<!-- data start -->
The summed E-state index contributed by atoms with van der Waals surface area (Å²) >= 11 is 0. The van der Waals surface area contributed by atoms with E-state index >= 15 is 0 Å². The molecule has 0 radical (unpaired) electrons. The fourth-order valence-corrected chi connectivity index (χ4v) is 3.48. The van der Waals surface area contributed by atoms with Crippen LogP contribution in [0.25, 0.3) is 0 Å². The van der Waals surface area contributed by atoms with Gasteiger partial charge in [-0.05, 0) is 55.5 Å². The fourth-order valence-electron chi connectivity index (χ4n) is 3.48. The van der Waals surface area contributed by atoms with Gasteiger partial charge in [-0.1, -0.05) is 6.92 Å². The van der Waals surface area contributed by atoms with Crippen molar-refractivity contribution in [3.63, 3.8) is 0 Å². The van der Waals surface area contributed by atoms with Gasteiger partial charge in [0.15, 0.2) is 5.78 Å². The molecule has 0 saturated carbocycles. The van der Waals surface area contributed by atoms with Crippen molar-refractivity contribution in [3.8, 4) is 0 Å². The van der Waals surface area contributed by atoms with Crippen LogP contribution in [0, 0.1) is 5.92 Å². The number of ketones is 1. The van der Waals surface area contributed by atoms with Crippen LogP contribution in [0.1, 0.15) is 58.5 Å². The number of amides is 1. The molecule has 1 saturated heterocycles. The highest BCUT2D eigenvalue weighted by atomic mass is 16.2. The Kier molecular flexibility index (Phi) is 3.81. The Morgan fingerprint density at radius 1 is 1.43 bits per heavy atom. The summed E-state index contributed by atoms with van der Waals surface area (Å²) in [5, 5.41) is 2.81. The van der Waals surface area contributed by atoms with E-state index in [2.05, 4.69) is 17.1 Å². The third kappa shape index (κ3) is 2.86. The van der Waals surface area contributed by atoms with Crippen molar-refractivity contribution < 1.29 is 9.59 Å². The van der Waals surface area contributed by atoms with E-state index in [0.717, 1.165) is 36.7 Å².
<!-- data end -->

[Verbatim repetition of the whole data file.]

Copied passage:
The summed E-state index contributed by atoms with van der Waals surface area (Å²) >= 11 is 0. The van der Waals surface area contributed by atoms with E-state index >= 15 is 0 Å². The molecule has 0 radical (unpaired) electrons. The fourth-order valence-corrected chi connectivity index (χ4v) is 3.48. The van der Waals surface area contributed by atoms with Crippen LogP contribution in [0.25, 0.3) is 0 Å². The van der Waals surface area contributed by atoms with Gasteiger partial charge in [-0.05, 0) is 55.5 Å². The fourth-order valence-electron chi connectivity index (χ4n) is 3.48. The van der Waals surface area contributed by atoms with Gasteiger partial charge in [-0.1, -0.05) is 6.92 Å². The van der Waals surface area contributed by atoms with Crippen molar-refractivity contribution in [3.63, 3.8) is 0 Å². The van der Waals surface area contributed by atoms with Gasteiger partial charge in [0.15, 0.2) is 5.78 Å². The molecule has 0 saturated carbocycles. The van der Waals surface area contributed by atoms with Crippen molar-refractivity contribution in [3.8, 4) is 0 Å². The van der Waals surface area contributed by atoms with Crippen LogP contribution in [0, 0.1) is 5.92 Å². The number of ketones is 1. The van der Waals surface area contributed by atoms with Crippen LogP contribution in [0.1, 0.15) is 58.5 Å². The number of amides is 1. The molecule has 1 saturated heterocycles. The highest BCUT2D eigenvalue weighted by atomic mass is 16.2. The Kier molecular flexibility index (Phi) is 3.81. The Morgan fingerprint density at radius 1 is 1.43 bits per heavy atom. The summed E-state index contributed by atoms with van der Waals surface area (Å²) in [5, 5.41) is 2.81. The van der Waals surface area contributed by atoms with E-state index in [2.05, 4.69) is 17.1 Å². The third kappa shape index (κ3) is 2.86. The van der Waals surface area contributed by atoms with Crippen molar-refractivity contribution < 1.29 is 9.59 Å². The van der Waals surface area contributed by atoms with E-state index in [0.717, 1.165) is 36.7 Å².